Bill Clinton Says He's Learned a Lesson
Former President Clinton says he's learned a lesson from the dustup over his remarks on the campaign trail _ he can promote his wife's presidential candidacy, but he's not free to defend her.
Bill Clinton also said that everything he said in South Carolina about Illinois Sen. Barack Obama was "factually accurate," but a lot that has been said about what he said is "factually inaccurate."
"I think the mistake that I made is to think that I was a spouse like any other spouse who could defend his candidate," Clinton said, referring to his wife, New York Sen. Hillary Rodham Clinton, who is waging a hard-fought contest with Obama for the Democratic nomination.
"I think I can promote Hillary but not defend her because I was president. I have to let her defend herself or have someone else defend her," Clinton said in an interview with NBC affliate WCSH-TV as he was campaigning in Portland, Maine, Thursday.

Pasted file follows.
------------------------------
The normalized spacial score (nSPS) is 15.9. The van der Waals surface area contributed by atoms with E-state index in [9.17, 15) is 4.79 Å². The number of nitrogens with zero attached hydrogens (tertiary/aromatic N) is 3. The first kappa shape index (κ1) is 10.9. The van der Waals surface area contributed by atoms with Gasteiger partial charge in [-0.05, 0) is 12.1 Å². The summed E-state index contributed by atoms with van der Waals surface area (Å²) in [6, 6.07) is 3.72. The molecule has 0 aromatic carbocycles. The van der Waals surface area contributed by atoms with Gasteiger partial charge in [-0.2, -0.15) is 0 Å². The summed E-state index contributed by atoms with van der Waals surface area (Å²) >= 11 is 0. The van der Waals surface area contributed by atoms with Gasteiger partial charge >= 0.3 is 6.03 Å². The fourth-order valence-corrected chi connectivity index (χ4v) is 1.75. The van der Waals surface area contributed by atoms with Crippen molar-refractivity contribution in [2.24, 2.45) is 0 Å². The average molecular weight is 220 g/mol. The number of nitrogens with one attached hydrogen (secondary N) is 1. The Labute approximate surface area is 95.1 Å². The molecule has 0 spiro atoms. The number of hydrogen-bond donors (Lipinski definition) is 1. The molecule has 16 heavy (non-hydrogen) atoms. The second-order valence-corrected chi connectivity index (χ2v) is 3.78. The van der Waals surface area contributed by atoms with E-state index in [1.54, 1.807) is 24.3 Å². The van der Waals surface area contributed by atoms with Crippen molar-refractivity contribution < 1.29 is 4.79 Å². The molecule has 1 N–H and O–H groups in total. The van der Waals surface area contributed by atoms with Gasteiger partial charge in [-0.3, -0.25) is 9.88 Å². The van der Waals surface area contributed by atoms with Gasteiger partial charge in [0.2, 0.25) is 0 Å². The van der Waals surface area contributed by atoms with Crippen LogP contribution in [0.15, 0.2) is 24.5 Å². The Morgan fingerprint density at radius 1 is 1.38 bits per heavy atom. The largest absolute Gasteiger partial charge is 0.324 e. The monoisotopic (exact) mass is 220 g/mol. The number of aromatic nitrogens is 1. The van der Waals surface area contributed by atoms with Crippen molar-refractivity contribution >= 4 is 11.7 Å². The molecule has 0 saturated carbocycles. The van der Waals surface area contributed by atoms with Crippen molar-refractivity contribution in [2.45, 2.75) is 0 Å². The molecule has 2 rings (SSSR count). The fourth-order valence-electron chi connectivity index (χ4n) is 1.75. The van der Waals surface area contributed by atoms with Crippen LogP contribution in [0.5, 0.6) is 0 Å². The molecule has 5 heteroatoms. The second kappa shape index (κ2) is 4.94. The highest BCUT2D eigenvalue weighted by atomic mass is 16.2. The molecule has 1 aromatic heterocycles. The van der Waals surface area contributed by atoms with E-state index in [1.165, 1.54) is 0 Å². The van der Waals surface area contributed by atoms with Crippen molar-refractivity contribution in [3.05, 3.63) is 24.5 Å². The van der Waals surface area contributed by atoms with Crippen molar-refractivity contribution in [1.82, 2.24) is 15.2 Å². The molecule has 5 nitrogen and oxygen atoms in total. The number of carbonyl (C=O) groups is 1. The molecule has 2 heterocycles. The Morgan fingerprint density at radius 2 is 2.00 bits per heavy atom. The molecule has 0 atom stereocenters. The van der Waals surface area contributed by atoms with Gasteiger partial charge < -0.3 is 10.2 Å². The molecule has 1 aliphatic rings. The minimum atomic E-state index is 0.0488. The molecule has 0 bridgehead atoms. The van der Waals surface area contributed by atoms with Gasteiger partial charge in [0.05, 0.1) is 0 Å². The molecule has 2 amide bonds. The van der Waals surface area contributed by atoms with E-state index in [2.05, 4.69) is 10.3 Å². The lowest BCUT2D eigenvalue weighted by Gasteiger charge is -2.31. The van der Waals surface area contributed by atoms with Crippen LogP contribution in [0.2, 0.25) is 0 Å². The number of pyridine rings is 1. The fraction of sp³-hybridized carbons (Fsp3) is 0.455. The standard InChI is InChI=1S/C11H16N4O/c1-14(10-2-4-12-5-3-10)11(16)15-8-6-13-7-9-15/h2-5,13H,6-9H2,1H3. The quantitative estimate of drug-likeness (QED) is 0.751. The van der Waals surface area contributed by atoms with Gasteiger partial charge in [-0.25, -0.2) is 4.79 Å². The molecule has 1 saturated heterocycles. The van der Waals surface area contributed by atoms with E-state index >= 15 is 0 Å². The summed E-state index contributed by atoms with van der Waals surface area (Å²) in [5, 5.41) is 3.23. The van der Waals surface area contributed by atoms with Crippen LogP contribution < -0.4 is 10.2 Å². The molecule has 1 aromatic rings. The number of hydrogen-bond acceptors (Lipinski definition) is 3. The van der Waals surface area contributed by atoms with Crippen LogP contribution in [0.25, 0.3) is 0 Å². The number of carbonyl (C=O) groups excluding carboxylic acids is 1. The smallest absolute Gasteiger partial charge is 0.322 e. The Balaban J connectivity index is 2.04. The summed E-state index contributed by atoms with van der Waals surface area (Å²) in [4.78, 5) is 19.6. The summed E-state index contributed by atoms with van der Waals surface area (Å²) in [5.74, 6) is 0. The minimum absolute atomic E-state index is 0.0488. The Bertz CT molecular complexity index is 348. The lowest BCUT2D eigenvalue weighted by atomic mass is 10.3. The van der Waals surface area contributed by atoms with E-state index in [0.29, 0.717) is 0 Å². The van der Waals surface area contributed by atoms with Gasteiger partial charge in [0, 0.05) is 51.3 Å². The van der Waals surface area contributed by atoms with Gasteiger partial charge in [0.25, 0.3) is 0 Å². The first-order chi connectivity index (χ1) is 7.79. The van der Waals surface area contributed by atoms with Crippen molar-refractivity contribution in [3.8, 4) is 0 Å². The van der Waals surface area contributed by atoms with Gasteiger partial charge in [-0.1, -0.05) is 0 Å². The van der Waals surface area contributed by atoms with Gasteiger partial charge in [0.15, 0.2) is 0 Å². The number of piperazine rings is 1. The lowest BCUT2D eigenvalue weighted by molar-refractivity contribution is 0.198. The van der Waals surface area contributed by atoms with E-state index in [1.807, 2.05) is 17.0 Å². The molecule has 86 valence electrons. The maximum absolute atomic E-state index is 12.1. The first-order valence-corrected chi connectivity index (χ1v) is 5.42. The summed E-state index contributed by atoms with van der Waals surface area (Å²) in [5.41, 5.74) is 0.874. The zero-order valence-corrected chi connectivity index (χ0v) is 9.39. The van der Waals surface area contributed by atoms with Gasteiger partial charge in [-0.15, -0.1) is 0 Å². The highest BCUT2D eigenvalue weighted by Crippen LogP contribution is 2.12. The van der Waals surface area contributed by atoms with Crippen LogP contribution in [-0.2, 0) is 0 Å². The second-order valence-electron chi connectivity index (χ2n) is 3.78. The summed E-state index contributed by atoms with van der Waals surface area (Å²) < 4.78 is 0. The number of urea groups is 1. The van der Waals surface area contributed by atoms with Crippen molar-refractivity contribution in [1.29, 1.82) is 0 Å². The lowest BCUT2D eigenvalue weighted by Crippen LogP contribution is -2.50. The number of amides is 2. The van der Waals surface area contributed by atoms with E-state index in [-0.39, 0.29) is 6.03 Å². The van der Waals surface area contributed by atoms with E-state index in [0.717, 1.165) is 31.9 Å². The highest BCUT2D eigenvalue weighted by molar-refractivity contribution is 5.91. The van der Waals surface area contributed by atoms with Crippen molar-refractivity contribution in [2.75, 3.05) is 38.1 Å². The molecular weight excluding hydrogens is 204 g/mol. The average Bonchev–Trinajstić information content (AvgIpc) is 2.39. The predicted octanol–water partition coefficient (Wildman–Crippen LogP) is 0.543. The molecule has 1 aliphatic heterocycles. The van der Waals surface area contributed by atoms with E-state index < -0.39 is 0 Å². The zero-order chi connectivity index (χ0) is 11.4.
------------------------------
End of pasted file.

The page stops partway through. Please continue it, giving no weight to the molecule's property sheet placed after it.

On the eve of the New Hampshire primary, Clinton called Obama's celebrated opposition to the Iraq war "a fairy tale," suggesting that while Obama had spoken out against the war in 2002 while he was an Illinois state senator, Obama had moderated his anti-war stance during his 2004 U.S. Senate campaign.
Later, campaigning for his wife in South Carolina, Clinton suggested an Obama victory there would be a racial one, like the Rev. Jesse Jackson's twenty years ago.
Critics accused Clinton of injecting race into the Democratic campaign.
"A lot of the things that were said were factually inaccurate," Clinton said. "I did not ever criticize Senator Obama personally in South Carolina. ... But I think whenever I defend her, I, A, risk being misquoted, and, B, risk being the story. I don't want to be the story."
While he's toned down his defense of his wife, Clinton said he doesn't intend to stop campaigning for her even though some critics have suggested it's inappropriate for a former president to take sides in a nomination race.
If his wife is elected president, Clinton said he will not interfere with her work or her advisers.
"I will do what I'm asked to do," Clinton said. "I will not be in the Cabinet. I will not be on the staff full-time. I will not in any way interfere with the work of a strong vice president, strong secretary of State, strong secretary of Treasury.
"I will do what we've always done for each other," he said. "I will let her bounce ideas off me. I will tell her what I think."
Copyright © 2008 The Seattle Times Company
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